You'll notice that this is only one small section of the hardening process. Remember: MODX is only one aspect of your environment, so do not neglect the previous section!

Changing Default Paths

Unlike Evolution, MODX Revolution makes it fairly easy to change the names of its various folders and move the core outside the web root. Note that only the core can (and should) be moved outside the web root because the other directories must be accessible via the web. Changing the directory names is critical if you want to avoid your site being fingerprinted and ending up on the speed-dial list of every hacker-bot out there.

The Advanced Distribution allows you to specify the names and locations of the various directories during the install, but it won't install successfully on some hosts.

Before you do any of this, make a backup of your site and your database!

core

This is perhaps the most important path to change. Move your core directory out of the web server's document root. You don't want anyone poking around in there via a browser and exploiting any potential weaknesses. One simple place to put it is simply one folder above your document root, i.e. <sub>/core/</sub> instead of /public_html/core/. Once you move it, you'll have to update the following configuration details:

  • core/config/config.inc.php (change the $modx_core_path variable)
  • /config.core.php (at the site root)
  • /connectors/config.core.php
  • /manager/config.core.php
  • The modx_workspaces database table (this is only necessary in older versions of MODX) – this is best done by re-running the setup as you might do when moving your site

Important: If you move and/or rename the core, you'll also have to modify the processors path ($modx_processors_path) in the config.inc.php file unless it is defined relative to the core directory, since the processors directory is under the core directory.

You'll probably want to go ahead and update the other paths, but just keep in mind that once you're done, you'll should run the setup to ensure that all your paths are clean.

manager

The manager is arguably the second most important path to change. After all, if someone sees that you've got a nice MODX login page at http://yoursite.com/manager/ it won't take a genius to figure out that you're running MODX and the brute-force hacking attempts can begin.

Choose a randomly generated alphanumeric bit of text to use as your new manager folder. For maximum compatibility, it should use only lowercase letters. Then update the core/config/config.inc.php file to something like the following:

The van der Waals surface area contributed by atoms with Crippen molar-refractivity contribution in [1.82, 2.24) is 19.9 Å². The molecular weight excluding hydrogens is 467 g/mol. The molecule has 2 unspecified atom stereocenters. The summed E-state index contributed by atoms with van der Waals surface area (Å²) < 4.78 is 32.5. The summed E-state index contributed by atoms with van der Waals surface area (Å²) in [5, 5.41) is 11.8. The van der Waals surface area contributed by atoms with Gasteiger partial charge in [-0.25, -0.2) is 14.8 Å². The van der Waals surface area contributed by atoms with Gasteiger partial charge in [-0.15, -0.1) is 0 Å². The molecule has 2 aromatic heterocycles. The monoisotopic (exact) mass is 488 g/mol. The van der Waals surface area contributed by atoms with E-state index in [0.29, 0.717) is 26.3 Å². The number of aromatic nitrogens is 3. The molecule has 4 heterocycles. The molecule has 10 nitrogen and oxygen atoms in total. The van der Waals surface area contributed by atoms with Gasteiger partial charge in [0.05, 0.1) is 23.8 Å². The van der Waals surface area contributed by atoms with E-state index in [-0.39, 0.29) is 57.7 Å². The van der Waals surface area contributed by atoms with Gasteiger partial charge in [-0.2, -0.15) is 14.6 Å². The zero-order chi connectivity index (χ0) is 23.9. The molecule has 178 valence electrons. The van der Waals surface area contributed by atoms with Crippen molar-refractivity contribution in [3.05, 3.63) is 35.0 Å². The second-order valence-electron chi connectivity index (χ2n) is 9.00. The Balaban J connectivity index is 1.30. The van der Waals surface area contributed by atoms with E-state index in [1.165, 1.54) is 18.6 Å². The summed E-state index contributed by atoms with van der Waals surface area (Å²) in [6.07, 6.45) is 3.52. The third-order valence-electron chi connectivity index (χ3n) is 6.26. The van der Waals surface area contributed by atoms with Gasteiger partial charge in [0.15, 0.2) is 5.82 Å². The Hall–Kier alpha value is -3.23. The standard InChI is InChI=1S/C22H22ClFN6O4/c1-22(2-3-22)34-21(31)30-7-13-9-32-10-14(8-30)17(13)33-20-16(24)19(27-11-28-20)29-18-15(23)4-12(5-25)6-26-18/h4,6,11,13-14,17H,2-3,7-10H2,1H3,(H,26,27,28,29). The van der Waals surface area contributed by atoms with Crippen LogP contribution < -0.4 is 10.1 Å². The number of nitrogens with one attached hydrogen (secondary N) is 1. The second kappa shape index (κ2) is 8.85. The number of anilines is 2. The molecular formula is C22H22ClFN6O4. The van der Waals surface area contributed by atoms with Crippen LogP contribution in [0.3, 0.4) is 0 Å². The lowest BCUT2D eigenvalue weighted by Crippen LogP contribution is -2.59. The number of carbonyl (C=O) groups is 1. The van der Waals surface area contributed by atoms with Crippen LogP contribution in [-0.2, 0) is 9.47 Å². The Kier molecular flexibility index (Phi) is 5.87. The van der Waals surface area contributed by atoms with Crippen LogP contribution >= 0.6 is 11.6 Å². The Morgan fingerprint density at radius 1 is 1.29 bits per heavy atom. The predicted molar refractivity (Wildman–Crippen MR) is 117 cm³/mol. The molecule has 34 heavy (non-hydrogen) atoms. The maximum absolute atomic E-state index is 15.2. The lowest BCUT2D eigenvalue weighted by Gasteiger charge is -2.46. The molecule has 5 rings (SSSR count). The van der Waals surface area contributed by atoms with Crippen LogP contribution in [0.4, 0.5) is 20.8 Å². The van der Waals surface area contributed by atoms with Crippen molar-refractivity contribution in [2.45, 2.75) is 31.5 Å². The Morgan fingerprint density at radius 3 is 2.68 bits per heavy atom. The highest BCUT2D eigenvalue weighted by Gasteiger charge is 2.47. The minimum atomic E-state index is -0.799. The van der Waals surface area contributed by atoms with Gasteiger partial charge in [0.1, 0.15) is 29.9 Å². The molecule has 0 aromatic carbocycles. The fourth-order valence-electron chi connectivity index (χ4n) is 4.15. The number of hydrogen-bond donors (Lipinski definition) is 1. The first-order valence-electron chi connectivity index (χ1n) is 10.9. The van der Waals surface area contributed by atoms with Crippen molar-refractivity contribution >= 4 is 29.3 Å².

$modx_manager_path = '/home/youruser/public_html/r4nd0m/';
$modx_manager_url = '/r4nd0m/';

Moving the manager will avoid the fingerprinting bots from easily sniffing your site out as a MODX site, but it's still possible that someone could eventually find your new manager directory (not easy, but entirely possible). For an even more thorough solution, you could put the manager URL on a completely different domain, e.g. <strong>$modx_manager_url</strong>``= 'http://othersite.com/r4nd0m/'; This would require that you have multiple domains on your server, but the advantage here is that it would really throw off attempts to hack your site because it wouldn't be clear that the 2 domains are related, but it would require far more sysadmin work to make this type of setup work.

You can also lock down access to the manager by configuring your server and/or its firewall to allow access to the manager url from specific IP addresses. E.g. if your site is only accessed by workers in an office, you could configure your server to deny requests from outside the office's IP addresses. Another tactic would be to put an .htaccess password on the manager directory. This would mean that users would have to enter 2 separate passwords before entering the MODX manager. Perhaps that's not convenient, but it is more secure.

connectors

Just as with the manager directory, choose a random alphanumeric name for your connectors directory, and then update your core/config/config.inc.php to reflect the new location, e.g.

$modx_connectors_path = '/home/youruser/public_html/0therp4th/';
$modx_connectors_url = '/0therp4th/';

As with the manager, this could also potentially live on a separate domain, however as the manager uses the connectors as AJAX endpoints, this needs to be on the same domain as the manager unless you also allow cross origin requests.

assets

The assets URL can be changed, but this is the lowest priority change because anyone visiting your site will be able to examine the source HTML and see the paths to this directory. But it's good to change anyway, simply to confuse any efforts at fingerprinting.

$modx_assets_path = '/home/youruser/public_html/4ssetsh3r3/';
$modx_assets_url = '/4ssetsh3r3/';

Again, this could potentially live on another domain (e.g. one optimized to serve up static content). As extras install their javascript here for back-end components, this will typically need to share the same domain (origin), unless you set up cross origin requests. You can use Media Sources in MODX to place your front-end assets or uploads anywhere, so keeping the assets on the same domain as the manager is usually best.

Path Followup

After changing all these paths, save the new locations in a secure place (as with your passwords), and then re-run the MODX setup utility to ensure that everything was set correctly.